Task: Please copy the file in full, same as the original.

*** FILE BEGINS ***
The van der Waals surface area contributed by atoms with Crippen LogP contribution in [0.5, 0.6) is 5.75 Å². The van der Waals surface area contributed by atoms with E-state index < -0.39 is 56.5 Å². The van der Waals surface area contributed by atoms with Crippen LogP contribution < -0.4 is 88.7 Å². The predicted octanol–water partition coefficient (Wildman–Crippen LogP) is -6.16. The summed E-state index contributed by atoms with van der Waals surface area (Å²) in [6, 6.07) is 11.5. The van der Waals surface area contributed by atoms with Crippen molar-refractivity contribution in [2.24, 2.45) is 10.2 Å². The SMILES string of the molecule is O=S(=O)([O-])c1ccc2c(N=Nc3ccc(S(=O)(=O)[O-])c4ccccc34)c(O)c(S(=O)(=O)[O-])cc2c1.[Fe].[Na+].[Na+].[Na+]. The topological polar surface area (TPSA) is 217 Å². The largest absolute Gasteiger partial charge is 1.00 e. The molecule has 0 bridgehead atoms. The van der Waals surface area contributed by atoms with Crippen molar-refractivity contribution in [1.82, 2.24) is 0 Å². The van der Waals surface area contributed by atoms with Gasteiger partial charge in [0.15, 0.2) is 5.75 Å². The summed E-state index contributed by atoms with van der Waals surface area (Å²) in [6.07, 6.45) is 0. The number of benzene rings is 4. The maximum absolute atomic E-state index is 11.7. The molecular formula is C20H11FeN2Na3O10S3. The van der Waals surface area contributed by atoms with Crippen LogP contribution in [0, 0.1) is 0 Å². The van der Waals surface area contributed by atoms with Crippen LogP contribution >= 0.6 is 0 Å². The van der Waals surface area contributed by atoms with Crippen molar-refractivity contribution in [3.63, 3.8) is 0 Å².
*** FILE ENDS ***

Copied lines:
The van der Waals surface area contributed by atoms with Crippen LogP contribution in [0.5, 0.6) is 5.75 Å². The van der Waals surface area contributed by atoms with E-state index < -0.39 is 56.5 Å². The van der Waals surface area contributed by atoms with Crippen LogP contribution < -0.4 is 88.7 Å². The predicted octanol–water partition coefficient (Wildman–Crippen LogP) is -6.16. The summed E-state index contributed by atoms with van der Waals surface area (Å²) in [6, 6.07) is 11.5. The van der Waals surface area contributed by atoms with Crippen molar-refractivity contribution in [2.24, 2.45) is 10.2 Å². The SMILES string of the molecule is O=S(=O)([O-])c1ccc2c(N=Nc3ccc(S(=O)(=O)[O-])c4ccccc34)c(O)c(S(=O)(=O)[O-])cc2c1.[Fe].[Na+].[Na+].[Na+]. The topological polar surface area (TPSA) is 217 Å². The largest absolute Gasteiger partial charge is 1.00 e. The molecule has 0 bridgehead atoms. The van der Waals surface area contributed by atoms with Crippen molar-refractivity contribution in [1.82, 2.24) is 0 Å². The van der Waals surface area contributed by atoms with Gasteiger partial charge in [0.15, 0.2) is 5.75 Å². The summed E-state index contributed by atoms with van der Waals surface area (Å²) in [6.07, 6.45) is 0. The number of benzene rings is 4. The maximum absolute atomic E-state index is 11.7. The molecular formula is C20H11FeN2Na3O10S3. The van der Waals surface area contributed by atoms with Crippen LogP contribution in [0, 0.1) is 0 Å². The van der Waals surface area contributed by atoms with Crippen LogP contribution >= 0.6 is 0 Å². The van der Waals surface area contributed by atoms with Crippen molar-refractivity contribution in [3.63, 3.8) is 0 Å².